Students react to Obama's stem cell policy PDF Print
Friday, 03 April 2009

President Obama’s recent exec­utive order repealing a Bush poli­cy in which federal tax dollars for embryonic stem cell research were limited led to opposing student re­actions throughout campus.

President Obama’s decision overturns Bush’s 2001 order that limited the National Institutes of Health (NIH) from funding any research on stem cells other than the 60 cell lines that were already in existence. At the same time, President Obama signed a presi­dential memorandum that will give more independence to federal science policies and programs.

One outcome of the order is the NIH is expected to revise guide­lines on federal funding for em­bryonic stem cell research within 120 days.

With these large changes in government policy, Benedictine students have reacted.

Talitha Hazelton, senior, thinks adult stem cell research makes sense, but draws the line there.

“I’d be more than willing to see tax money go to funding stem cell research, as long as it is adult stem cells. If the  government wants to give tax dollars to em­bryonic stem cell research, then tax payers should have a choice or it should be funded another way,” Hazelton said.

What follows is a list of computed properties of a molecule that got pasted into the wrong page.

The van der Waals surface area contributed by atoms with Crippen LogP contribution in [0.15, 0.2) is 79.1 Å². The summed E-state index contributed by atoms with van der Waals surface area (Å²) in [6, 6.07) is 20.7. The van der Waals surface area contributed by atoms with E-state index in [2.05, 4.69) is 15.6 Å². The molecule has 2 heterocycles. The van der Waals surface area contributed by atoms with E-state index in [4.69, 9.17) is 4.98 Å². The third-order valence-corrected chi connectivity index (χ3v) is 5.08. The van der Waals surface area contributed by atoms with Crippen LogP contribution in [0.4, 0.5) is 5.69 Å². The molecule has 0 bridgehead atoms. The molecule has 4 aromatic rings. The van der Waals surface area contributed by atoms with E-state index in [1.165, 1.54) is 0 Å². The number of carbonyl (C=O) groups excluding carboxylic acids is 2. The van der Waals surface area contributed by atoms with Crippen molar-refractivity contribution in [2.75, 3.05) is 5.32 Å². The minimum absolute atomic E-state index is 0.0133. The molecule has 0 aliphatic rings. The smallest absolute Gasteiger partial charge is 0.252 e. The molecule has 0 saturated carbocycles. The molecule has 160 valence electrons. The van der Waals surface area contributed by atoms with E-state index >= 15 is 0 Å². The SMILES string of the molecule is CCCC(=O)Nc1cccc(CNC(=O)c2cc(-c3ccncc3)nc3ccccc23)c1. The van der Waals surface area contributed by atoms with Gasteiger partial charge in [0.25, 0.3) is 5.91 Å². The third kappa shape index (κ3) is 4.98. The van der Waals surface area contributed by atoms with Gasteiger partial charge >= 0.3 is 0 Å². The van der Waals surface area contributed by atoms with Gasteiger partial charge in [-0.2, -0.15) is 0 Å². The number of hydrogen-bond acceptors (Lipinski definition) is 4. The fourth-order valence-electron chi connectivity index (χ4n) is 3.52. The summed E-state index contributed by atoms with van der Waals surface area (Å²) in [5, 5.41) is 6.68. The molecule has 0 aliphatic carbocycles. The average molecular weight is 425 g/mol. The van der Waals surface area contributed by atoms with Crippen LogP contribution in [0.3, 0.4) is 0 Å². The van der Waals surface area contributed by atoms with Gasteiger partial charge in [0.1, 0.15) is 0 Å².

Margaret Tarski, sophomore, had different feelings on the is­sue.

“I think Obama did what he thought was best for the country, and it’s going to eventually save lives and advance medicine. If the choice is throwing the embryo away like lots of in-vitro parents do, or doing research to save lives then I don’t see a difference in embryonic stem cell research and adult stem cell research,” Tarski said.

While the debate between embryonic and adult stem cell research is ongoing, Obama’s memorandum that will give the NIH more independence is a new move.

“He’s trying to remove him­self from the liability and allow groups to be autonomous. It’s a good political move, but I think a lot of people can see through it,” Hazelton said.

Tarski views the new freedom as a necessary for the advance­ment of science.

"I think they need some type of freedom to do the job they're sup­posed to do," Tarski said.

President Obama, along with many citizens, hope that the new orders will lead to the curing of many diseases.

For Hazelton, the promise of new health benefits does not out­weigh the moral issues that em­bryonic stem cell research raise.

"An evil means can never be justified by a good end. The ends never justifies the means, it's not in line with Catholic teachings. It's problematic because it puts the government in a position to decide if new life or lives of people being helped are more important," Hazelton said.

Tarski's views on the moral im­plications of embryonic stem cell research are very different.

"I think the real moral question is how can we sit around and not let medicine advance and not help people," Tarski said.

President Obama's executive orders will continue to cause dif­ferent reactions from citizens, but the question of the morality of embryonic stem cell research will always be a popular debate among Benedictine College students.

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